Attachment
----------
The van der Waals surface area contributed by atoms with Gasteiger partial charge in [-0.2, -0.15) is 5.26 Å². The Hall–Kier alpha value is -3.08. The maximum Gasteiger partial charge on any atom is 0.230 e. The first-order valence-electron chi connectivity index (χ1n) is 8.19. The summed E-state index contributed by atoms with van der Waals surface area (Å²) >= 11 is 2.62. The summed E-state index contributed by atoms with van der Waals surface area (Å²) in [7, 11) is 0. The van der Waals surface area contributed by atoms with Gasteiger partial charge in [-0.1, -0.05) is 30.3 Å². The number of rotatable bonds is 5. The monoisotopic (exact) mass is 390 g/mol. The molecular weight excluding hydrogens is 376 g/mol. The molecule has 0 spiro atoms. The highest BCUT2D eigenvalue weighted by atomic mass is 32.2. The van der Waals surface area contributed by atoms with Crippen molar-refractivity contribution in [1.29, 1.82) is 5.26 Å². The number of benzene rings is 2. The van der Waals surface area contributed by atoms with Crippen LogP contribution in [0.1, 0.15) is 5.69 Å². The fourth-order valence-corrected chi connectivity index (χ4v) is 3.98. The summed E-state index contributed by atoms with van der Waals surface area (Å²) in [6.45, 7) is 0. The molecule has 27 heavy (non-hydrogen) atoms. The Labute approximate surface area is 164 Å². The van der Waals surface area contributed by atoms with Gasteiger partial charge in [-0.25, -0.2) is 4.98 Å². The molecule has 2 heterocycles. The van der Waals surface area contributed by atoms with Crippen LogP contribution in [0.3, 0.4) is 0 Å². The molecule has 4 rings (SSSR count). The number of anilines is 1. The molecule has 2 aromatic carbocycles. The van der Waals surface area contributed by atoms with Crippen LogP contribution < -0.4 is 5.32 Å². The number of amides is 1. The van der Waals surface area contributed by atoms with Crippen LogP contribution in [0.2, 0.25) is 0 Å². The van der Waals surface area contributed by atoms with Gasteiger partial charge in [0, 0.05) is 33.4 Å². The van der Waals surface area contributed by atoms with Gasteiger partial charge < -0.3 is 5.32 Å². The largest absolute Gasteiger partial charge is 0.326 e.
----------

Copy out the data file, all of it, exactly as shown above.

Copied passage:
The van der Waals surface area contributed by atoms with Gasteiger partial charge in [-0.2, -0.15) is 5.26 Å². The Hall–Kier alpha value is -3.08. The maximum Gasteiger partial charge on any atom is 0.230 e. The first-order valence-electron chi connectivity index (χ1n) is 8.19. The summed E-state index contributed by atoms with van der Waals surface area (Å²) >= 11 is 2.62. The summed E-state index contributed by atoms with van der Waals surface area (Å²) in [7, 11) is 0. The van der Waals surface area contributed by atoms with Gasteiger partial charge in [-0.1, -0.05) is 30.3 Å². The number of rotatable bonds is 5. The monoisotopic (exact) mass is 390 g/mol. The molecular weight excluding hydrogens is 376 g/mol. The molecule has 0 spiro atoms. The highest BCUT2D eigenvalue weighted by atomic mass is 32.2. The van der Waals surface area contributed by atoms with Crippen molar-refractivity contribution in [1.29, 1.82) is 5.26 Å². The number of benzene rings is 2. The van der Waals surface area contributed by atoms with Crippen LogP contribution in [0.1, 0.15) is 5.69 Å². The fourth-order valence-corrected chi connectivity index (χ4v) is 3.98. The summed E-state index contributed by atoms with van der Waals surface area (Å²) in [6.45, 7) is 0. The molecule has 27 heavy (non-hydrogen) atoms. The Labute approximate surface area is 164 Å². The van der Waals surface area contributed by atoms with Gasteiger partial charge in [-0.25, -0.2) is 4.98 Å². The molecule has 2 heterocycles. The van der Waals surface area contributed by atoms with Crippen LogP contribution in [0.3, 0.4) is 0 Å². The molecule has 4 rings (SSSR count). The number of anilines is 1. The molecule has 2 aromatic carbocycles. The van der Waals surface area contributed by atoms with Crippen LogP contribution < -0.4 is 5.32 Å². The number of amides is 1. The van der Waals surface area contributed by atoms with Crippen LogP contribution in [0.2, 0.25) is 0 Å². The van der Waals surface area contributed by atoms with Gasteiger partial charge in [0, 0.05) is 33.4 Å². The van der Waals surface area contributed by atoms with Gasteiger partial charge < -0.3 is 5.32 Å². The largest absolute Gasteiger partial charge is 0.326 e.